The Engineering of Experience
While I found some of the computer science based examples given kind of hard to follow at times, I thought this article brought up a lot of truths that I had never really thought about directly. For example, the importance of efficiency in “Taylorism” (or what watered-down versions of it we use today) has always been the norm for me in both school and work. I think this idea that while at work, one is there solely to complete a task, has carried over into some of my work in design in a way, I imagine, similar to Senger’s computer science and AI examples. I’ve always aimed to produce creative solutions to problems, but I don’t always provide accommodation for unanticipated human interaction. I think the solution going forward is to remember that no matter what the product, every user is still human, and as Senger says, “…they can somehow never generate the complexity and richness of natural behaviour of humans” (pg. 26).
Making Sense of Experience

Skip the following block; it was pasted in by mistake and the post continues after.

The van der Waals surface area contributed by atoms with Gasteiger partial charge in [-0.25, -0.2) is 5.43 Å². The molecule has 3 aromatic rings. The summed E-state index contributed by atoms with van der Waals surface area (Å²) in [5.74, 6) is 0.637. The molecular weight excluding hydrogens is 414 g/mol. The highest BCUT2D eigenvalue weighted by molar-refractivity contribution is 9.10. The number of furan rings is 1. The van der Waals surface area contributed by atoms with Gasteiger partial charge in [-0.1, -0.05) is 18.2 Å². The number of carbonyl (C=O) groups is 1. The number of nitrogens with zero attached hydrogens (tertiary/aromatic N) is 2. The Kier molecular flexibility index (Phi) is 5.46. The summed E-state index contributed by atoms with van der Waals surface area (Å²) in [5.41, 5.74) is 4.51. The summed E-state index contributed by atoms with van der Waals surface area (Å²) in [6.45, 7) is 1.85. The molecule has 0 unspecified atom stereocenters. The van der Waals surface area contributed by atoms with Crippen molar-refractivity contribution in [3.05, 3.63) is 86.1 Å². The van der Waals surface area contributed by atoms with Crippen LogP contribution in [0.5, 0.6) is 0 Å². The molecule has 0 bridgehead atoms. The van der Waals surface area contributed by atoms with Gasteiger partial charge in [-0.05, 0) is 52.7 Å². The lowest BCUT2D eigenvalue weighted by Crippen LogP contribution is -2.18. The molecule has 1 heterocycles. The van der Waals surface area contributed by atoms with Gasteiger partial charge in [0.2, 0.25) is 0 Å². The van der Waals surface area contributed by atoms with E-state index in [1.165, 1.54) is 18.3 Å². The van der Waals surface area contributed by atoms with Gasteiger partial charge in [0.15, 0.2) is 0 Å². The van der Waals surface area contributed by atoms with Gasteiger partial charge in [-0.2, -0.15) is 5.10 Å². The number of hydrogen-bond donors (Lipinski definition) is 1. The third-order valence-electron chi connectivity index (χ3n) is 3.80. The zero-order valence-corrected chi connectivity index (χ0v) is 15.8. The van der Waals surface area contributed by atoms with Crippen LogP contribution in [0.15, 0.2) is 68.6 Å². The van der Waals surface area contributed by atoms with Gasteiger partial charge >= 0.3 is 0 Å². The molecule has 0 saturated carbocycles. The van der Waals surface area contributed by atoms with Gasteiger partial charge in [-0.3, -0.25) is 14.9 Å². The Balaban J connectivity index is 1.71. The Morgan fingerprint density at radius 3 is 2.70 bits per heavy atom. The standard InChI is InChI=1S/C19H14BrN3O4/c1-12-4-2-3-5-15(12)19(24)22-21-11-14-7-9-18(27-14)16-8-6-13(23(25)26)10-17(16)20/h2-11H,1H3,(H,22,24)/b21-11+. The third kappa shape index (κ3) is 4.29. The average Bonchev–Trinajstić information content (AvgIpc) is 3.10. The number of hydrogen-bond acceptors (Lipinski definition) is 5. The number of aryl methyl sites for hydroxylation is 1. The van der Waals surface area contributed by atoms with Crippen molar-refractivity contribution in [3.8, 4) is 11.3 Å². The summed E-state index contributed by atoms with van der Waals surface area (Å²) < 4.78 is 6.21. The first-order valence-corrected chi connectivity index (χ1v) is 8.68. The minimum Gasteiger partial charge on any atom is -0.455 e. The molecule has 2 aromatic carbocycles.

This article made much more sense to me. I especially thought the four threads of experience and the six other bullets (anticipation, connecting, etc.) were outlined in a way that made each aspect of user experience easier to understand. I think this attempt to define each facet of experience was important, especially after the first article in which I was sort of unclear as to what exactly the ‘human behavior in experience’ was. This article also made me really see that creating a universally great human experience is impossible since we’re all so different and it’s our unique feelings, pasts, and associations that determine the effectiveness of an experience. The only question I have after reading this article was what exactly they meant by “tendencies to reduce” or “reductive experiences”.